A child has died of the flu, marking the first reported pediatric death of the season as influenza activity continues to increase, according to data from the Centers for Disease Control and Prevention (CDC).
The death was associated with an influenza A(H3) virus.
Overall, high or very high flu activity is being seen in the southeast and south-central U.S. Very high levels of flu cases are in New York state, District of Columbia, Kentucky, South Carolina, Georgia and Texas. High levels of flu are hitting Alabama, Louisiana, New York City and Puerto Rico.
While multiple respiratory viruses are co-circulating, about 6.2% of clinical lab specimens were positive for influenza based on data for the week ending Oct. 28.
The data also showed that outpatient medical visits for respiratory illness stood at 3.3%, which is above baseline, and 2,332 patients were admitted to the hospital.
So far this season, the CDC estimates there have been 880,000 illnesses, 6,900 hospitalizations and 360 deaths from flu. The cumulative hospitalization rate is higher than the rate observed in the same week during previous seasons going back to 2010-’11.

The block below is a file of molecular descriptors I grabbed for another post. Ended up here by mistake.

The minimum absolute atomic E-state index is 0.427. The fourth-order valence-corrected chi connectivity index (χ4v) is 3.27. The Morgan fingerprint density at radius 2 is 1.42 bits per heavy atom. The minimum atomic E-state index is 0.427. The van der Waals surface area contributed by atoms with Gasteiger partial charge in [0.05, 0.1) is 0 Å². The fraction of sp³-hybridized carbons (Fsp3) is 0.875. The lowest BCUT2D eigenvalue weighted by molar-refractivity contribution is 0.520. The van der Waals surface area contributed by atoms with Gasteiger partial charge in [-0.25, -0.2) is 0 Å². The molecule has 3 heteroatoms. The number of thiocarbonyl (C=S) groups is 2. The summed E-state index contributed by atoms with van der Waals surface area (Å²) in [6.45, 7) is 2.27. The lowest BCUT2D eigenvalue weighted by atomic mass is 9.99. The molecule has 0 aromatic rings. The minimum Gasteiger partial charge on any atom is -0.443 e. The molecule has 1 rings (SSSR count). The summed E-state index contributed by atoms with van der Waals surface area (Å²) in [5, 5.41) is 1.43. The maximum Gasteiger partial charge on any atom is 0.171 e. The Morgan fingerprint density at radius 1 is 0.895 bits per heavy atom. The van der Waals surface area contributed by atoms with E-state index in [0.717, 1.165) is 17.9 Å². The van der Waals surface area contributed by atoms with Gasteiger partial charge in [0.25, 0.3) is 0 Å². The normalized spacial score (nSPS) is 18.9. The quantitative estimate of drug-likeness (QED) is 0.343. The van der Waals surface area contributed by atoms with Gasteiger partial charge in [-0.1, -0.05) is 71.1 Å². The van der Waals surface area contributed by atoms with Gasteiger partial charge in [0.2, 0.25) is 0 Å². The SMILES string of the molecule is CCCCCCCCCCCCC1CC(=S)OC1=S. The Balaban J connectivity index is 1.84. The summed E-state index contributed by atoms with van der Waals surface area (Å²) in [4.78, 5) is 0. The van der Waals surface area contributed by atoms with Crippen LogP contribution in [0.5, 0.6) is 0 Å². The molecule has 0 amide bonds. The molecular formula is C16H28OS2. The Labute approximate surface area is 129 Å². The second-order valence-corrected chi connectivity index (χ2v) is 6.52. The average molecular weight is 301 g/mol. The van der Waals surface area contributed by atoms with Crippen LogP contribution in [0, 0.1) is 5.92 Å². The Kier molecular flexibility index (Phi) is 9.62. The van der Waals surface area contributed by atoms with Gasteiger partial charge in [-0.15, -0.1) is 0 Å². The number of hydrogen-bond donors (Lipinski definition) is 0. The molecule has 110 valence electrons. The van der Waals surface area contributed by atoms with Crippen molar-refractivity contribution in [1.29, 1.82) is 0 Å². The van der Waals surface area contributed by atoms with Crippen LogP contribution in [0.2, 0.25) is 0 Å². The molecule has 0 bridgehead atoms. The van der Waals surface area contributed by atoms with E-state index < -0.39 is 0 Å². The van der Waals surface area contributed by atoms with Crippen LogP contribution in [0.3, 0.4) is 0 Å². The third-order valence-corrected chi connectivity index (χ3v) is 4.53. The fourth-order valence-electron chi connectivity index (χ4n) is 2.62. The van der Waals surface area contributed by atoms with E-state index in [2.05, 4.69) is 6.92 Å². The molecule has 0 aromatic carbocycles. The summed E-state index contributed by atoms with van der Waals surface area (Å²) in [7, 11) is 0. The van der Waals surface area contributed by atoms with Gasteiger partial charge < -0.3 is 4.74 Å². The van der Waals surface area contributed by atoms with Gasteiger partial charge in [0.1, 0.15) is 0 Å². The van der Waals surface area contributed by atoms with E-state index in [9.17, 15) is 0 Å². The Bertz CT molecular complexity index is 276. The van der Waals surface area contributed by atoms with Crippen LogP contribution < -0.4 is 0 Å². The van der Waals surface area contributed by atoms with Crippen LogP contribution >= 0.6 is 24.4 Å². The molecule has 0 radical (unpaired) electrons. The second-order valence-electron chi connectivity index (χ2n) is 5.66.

The AAP and CDC urge everyone 6 months and older to get vaccinated as soon as possible.
- AAP policy Recommendations for Prevention and Control of Influenza in Children, 2022-2023
- AAP technical report Recommendations for Prevention and Control of Influenza in Children, 2022-2023
- CDC article on early wave of flu hospitalizations
- Information on flu from the CDC
- CDC FAQs about the 2022-’23 flu season
- AAP News article “CDC: 2021-’22 flu vaccination for children lowest in eight seasons”
- Information for parents on flu vaccine from HealthyChildren.org
- Information on flu from the AAP Red Book
- Flu vaccine locations near you